The City Hotel was built at 521 First Street West in 1899 and burned down in 1913 in an arson fire. (Revelstoke Museum & Archives Photo 1127)

Glimpses of Revelstoke’s past for Aug. 12

Series of unfortunate events burns down a house, an ascent of Sir Donald and a sampling of rare rye

120 Years Ago: Revelstoke Herald, August 16, 1899

An ascent of Mount Sir Donald was made on July 25 by Count Ringuet of Paris, France, and Herr Cortes, Attache of the German Embassy to China. This was the second recorded ascent of the peak, the first having been made nine years previously by Emil Huber and Carl Sulzer of Switzerland. Count Ringuet and Herr Cortes were accompanied by Swiss guides Christian Haesler and Edouard Feuz.

110 Years Ago: Mail-Herald, August 14, 1909

A workman named Katamura, whose back was recently broken by being run over with a handcar at Rogers Pass, was sent on to Vancouver by his friends on Thursday. He was kept in the hospital for some time here, but as his case seemed to be incurable, his friends are going to try to send him back to Japan.

100 Years Ago: Revelstoke Review, August 14, 1919

The Legge family home on a 40 acre ranch just east of Revelstoke burned to the ground in an odd series of events. A bolt of lightning passed through the house and struck a loaded rifle, causing it to discharge. The shock caused Mrs. Legge to step back, stepping on her cat. She dropped a lamp that she had just lit, and between the lightning strike and the dropped lamp, the house caught on fire. She tried to grab blankets to put out the fire, but tripped, and the screen door fell on top of her. Her son and son-in-law were notified and rushed to the scene, but were unable to save the home.

90 Years Ago: Revelstoke Review, August 14, 1929

Revelstoke Rotary Club was formed on August 9, 1929 with a meeting and luncheon at King Edward Hotel, with about 30 local businessmen present. Rotarian A.B. Godfrey of Vernon was in the chair and reviewed the objects and aims of Rotary. The local men decided to ask for a charter and elected their officers, with J.J. Horn as president.

80 Years Ago: Revelstoke Review, August 18, 1939

After being buried in debris for over a quarter of a century in what was the basement of the old City Hotel, destroyed by fire in 1913, a bottle of rye was found by workmen excavating on the site for the new garage being erected by George Charne. (521 First Street West.) The workers hired by contractor J.W. Middleton sampled the contents and declared it to be especially rare old vintage.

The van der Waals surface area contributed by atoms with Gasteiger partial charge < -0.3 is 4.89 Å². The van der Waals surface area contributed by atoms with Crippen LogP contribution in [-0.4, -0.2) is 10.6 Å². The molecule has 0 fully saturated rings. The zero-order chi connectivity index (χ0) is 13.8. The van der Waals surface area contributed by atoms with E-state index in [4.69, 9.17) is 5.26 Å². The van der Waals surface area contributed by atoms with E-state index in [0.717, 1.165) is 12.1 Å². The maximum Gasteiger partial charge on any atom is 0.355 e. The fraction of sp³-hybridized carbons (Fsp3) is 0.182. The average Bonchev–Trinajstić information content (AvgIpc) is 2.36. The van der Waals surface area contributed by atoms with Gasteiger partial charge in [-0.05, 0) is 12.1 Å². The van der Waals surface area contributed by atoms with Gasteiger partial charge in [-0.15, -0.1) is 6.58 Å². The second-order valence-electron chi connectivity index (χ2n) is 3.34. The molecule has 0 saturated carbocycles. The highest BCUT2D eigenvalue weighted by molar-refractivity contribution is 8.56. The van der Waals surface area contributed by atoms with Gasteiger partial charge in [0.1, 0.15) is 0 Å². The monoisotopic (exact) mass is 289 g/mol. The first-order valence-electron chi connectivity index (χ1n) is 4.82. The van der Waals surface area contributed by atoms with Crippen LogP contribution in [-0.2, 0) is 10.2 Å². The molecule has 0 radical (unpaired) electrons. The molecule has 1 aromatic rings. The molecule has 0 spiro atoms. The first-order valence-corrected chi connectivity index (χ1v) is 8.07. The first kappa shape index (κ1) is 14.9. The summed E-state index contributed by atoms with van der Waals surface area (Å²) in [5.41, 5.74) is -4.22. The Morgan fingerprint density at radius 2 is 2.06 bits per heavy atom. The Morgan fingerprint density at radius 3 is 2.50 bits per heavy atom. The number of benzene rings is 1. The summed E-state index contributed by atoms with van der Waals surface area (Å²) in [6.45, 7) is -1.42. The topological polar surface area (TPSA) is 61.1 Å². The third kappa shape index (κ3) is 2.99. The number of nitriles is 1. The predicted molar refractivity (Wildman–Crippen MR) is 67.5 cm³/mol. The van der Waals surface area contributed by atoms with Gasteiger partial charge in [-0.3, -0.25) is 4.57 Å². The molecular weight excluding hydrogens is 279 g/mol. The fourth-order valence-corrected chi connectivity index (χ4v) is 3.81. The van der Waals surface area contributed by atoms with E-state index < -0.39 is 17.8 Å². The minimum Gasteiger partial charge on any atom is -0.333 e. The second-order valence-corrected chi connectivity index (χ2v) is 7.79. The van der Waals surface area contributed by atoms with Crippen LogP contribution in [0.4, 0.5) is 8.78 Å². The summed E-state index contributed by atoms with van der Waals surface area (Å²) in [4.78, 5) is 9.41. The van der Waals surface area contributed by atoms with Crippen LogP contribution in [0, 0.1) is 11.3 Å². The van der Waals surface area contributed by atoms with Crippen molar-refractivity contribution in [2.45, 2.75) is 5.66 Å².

70 Years Ago: Revelstoke Review, August 18, 1949

As a result of suggestions made last spring by Peter Hugsted, Olympic champion, the Revelstoke Ski Club has begun improvements to the ski hill which will make it bigger and better than at any time since it opened in 1916. The ski club is arranging to have Hugsted and six other jumpers from Norway taking part in next year’s ski tournament.

60 Years Ago: Revelstoke Review, August 13, 1959

Victor Camozzi, president of Downie Street Sawmills, reported that the sawmill was completely destroyed in a fire that broke out on August 7. It may have been caused by a cigarette, but arson had not been ruled out. Downie Street Sawmills started out as a back yard mill on Downie Street in the mid-1940s and had developed into a successful operation.

50 Years Ago: Revelstoke Review, August 14, 1967

The weekend of August 2 to 3, Tyke Durrand, son Ken and daughter Heather climbed to the lookout on top of 9,000 foot Mount Cartier. The lookout was built in 1922 by the Dominion Forestry Service, but had not been in use for more than 40 years. Tyke Durrand’s father, Bill, had worked on the construction of the lookout.

20 Years Ago: Revelstoke Times Review, August 18, 1999

The Hillcrest Resort Hotel was open for business and was expected to be fully completed by the end of August, according to manager Norman Langlois. Construction on the 75-room deluxe hotel began in September of 1998.

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